Here’s another important benefit of earned income, particularly for readers of this blog: it pays more. A physician or similar high-income professional may be able to earn at the rate of $100, $200, even $500 an hour. As much as $1,000-$6,000 per day. Good luck finding a source of passive income that will pay anywhere near that much any time soon. More likely, it will take you twice as long to get passive income anywhere near that range. It all spends the same, whether it came from dividends, rents, or your paycheck.
#5 You get social security credit
One of the biggest downsides of earned income is that you have to pay payroll taxes, such as Social Security and Medicare taxes. That’s not all bad though since there are actually benefits associated with paying these taxes. The more you pay in Social Security, at least until you’ve paid the maximum for 35 years and particularly up to the first and second bend points, the more Social Security will pay you later. You also want to get your 40 quarters of Medicare taxes in at some point. It doesn’t matter how much passive income you get, it isn’t going to increase your Social Security benefits or count toward Medicare.
#6 Far more likely to work
Many attempts at increasing passive income are get rich quick schemes that simply don’t work. But when you go to earn income, it works and works well. In fact, it works very well for a high income professional. Becoming wealthy as a physician is as simple as finishing your training, getting a decent job, carving out 20% of your gross income for wealth building, and investing it mostly in index funds, mostly inside retirement accounts. You don’t have to buy income properties. You don’t have to start a blog or write a book or develop a new product or get a patent. You just have to go see patients (which presumably you wanted to spend your life doing when you applied to school back in your 20s) and save a little money.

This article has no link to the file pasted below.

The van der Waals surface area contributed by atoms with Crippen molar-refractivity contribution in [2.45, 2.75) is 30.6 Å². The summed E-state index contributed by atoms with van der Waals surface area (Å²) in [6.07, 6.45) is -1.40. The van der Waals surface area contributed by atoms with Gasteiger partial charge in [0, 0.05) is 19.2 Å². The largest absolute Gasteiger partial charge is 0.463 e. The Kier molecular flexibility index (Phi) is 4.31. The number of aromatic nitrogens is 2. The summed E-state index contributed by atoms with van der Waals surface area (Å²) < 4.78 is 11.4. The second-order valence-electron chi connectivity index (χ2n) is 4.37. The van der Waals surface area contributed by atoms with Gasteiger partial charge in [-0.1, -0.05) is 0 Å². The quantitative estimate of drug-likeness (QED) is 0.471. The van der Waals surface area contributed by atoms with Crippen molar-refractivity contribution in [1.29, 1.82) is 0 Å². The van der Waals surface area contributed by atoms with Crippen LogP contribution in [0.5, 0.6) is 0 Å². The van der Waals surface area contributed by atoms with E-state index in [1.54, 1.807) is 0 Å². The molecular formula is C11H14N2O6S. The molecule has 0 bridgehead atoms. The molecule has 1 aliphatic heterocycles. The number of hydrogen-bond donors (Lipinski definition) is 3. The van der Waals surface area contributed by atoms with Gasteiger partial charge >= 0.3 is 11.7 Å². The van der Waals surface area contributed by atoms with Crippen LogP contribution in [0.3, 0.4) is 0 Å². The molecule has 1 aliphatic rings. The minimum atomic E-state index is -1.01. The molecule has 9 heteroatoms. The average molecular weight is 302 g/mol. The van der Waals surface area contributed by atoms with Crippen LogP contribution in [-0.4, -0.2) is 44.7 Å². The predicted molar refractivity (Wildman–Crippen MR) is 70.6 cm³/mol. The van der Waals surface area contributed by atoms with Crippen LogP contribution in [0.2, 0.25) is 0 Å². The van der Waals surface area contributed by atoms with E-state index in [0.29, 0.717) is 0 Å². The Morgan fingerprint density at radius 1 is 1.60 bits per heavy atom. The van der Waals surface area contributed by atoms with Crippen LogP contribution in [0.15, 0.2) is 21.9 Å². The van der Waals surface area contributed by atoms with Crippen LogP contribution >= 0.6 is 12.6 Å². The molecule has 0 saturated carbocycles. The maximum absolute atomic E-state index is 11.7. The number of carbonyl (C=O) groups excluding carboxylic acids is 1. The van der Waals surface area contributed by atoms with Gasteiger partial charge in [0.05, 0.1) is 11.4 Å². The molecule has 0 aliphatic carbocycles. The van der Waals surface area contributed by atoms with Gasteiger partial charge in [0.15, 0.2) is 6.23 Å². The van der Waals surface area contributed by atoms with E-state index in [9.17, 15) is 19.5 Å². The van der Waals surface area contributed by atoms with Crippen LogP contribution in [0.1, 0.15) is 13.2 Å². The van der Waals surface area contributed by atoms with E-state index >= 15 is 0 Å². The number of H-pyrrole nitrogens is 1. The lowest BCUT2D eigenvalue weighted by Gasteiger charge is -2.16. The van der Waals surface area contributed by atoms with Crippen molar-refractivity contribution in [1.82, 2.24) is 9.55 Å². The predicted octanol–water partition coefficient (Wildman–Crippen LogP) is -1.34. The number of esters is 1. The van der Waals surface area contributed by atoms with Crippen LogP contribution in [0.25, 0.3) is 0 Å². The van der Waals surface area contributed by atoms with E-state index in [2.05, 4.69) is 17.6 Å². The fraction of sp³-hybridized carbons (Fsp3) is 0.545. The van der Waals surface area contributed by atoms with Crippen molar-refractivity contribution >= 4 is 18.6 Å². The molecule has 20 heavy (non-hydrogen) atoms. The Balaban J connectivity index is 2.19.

#7 Passive income can also be passive work
A lot of people who go out looking for passive income discover that it usually isn’t passive at all, especially in the beginning, and it isn’t even guaranteed to provide income. It wasn’t until the fourth year of this website that it started providing any kind of significant income justifying the amount of time I was putting into it, and there was no guarantee that it ever would. 95%+ of for-profit blogs never make any sort of livable wage. It’s same with most types of passive income — a ton of work must be put in up front, and there is risk that the income will never be there. Earned income is initially higher, more consistent, and far less risky.
Earned income might not be on Kiyosaki’s favorite side of the Cashflow Quadrant, but it is nothing to scoff at. It certainly has a place in your life and is likely to be the most important piece of your financial puzzle, both for feeding your family and building wealth.
James M. Dahle is the author of The White Coat Investor: A Doctor’s Guide To Personal Finance And Investing and blogs at the White Coat Investor. He is the creator of Fire Your Financial Advisor!, a high-quality 12 module course with a little over 7 hours of videos and screencasts, a pre-test, section quizzes with answer explanations, and a final exam. The goal is to take a high income professional from square one, teach them financial literacy and help them write their own financial plan.